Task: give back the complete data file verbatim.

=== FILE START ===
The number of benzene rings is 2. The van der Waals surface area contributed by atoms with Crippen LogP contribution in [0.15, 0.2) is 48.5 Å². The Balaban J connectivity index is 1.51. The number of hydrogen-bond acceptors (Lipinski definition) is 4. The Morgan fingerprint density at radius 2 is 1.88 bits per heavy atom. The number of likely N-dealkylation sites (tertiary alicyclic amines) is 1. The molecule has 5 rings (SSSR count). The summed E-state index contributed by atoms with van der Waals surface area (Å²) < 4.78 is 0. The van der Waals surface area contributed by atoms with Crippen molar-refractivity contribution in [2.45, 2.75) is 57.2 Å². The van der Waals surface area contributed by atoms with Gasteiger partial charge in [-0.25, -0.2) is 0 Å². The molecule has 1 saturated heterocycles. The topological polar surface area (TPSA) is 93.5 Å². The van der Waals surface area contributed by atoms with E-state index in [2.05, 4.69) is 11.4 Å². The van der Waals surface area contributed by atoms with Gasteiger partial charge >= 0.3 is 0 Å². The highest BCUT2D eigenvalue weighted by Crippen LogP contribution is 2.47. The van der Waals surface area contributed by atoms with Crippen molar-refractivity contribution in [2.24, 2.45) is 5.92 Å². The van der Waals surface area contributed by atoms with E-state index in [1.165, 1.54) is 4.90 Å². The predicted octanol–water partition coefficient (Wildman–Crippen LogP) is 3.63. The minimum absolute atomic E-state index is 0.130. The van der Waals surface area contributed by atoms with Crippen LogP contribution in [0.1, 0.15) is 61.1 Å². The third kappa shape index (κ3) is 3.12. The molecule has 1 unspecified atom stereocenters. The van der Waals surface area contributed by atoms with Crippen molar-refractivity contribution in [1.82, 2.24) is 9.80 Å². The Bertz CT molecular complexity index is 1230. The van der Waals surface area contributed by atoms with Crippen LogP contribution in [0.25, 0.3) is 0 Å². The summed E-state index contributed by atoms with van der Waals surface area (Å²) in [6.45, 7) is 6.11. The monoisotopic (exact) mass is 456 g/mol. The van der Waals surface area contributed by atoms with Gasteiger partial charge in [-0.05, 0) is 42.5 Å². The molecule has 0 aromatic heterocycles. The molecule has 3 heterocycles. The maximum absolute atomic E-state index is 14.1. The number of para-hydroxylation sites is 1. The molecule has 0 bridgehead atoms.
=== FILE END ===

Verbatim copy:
The number of benzene rings is 2. The van der Waals surface area contributed by atoms with Crippen LogP contribution in [0.15, 0.2) is 48.5 Å². The Balaban J connectivity index is 1.51. The number of hydrogen-bond acceptors (Lipinski definition) is 4. The Morgan fingerprint density at radius 2 is 1.88 bits per heavy atom. The number of likely N-dealkylation sites (tertiary alicyclic amines) is 1. The molecule has 5 rings (SSSR count). The summed E-state index contributed by atoms with van der Waals surface area (Å²) < 4.78 is 0. The van der Waals surface area contributed by atoms with Crippen molar-refractivity contribution in [2.45, 2.75) is 57.2 Å². The van der Waals surface area contributed by atoms with Gasteiger partial charge in [-0.25, -0.2) is 0 Å². The molecule has 1 saturated heterocycles. The topological polar surface area (TPSA) is 93.5 Å². The van der Waals surface area contributed by atoms with E-state index in [2.05, 4.69) is 11.4 Å². The van der Waals surface area contributed by atoms with Gasteiger partial charge >= 0.3 is 0 Å². The highest BCUT2D eigenvalue weighted by Crippen LogP contribution is 2.47. The van der Waals surface area contributed by atoms with Crippen molar-refractivity contribution in [2.24, 2.45) is 5.92 Å². The van der Waals surface area contributed by atoms with E-state index in [1.165, 1.54) is 4.90 Å². The predicted octanol–water partition coefficient (Wildman–Crippen LogP) is 3.63. The minimum absolute atomic E-state index is 0.130. The van der Waals surface area contributed by atoms with Crippen LogP contribution in [0.1, 0.15) is 61.1 Å². The third kappa shape index (κ3) is 3.12. The molecule has 1 unspecified atom stereocenters. The van der Waals surface area contributed by atoms with Crippen molar-refractivity contribution in [1.82, 2.24) is 9.80 Å². The Bertz CT molecular complexity index is 1230. The van der Waals surface area contributed by atoms with Crippen LogP contribution in [0.25, 0.3) is 0 Å². The summed E-state index contributed by atoms with van der Waals surface area (Å²) in [6.45, 7) is 6.11. The monoisotopic (exact) mass is 456 g/mol. The van der Waals surface area contributed by atoms with Gasteiger partial charge in [-0.05, 0) is 42.5 Å². The molecule has 0 aromatic heterocycles. The molecule has 3 heterocycles. The maximum absolute atomic E-state index is 14.1. The number of para-hydroxylation sites is 1. The molecule has 0 bridgehead atoms.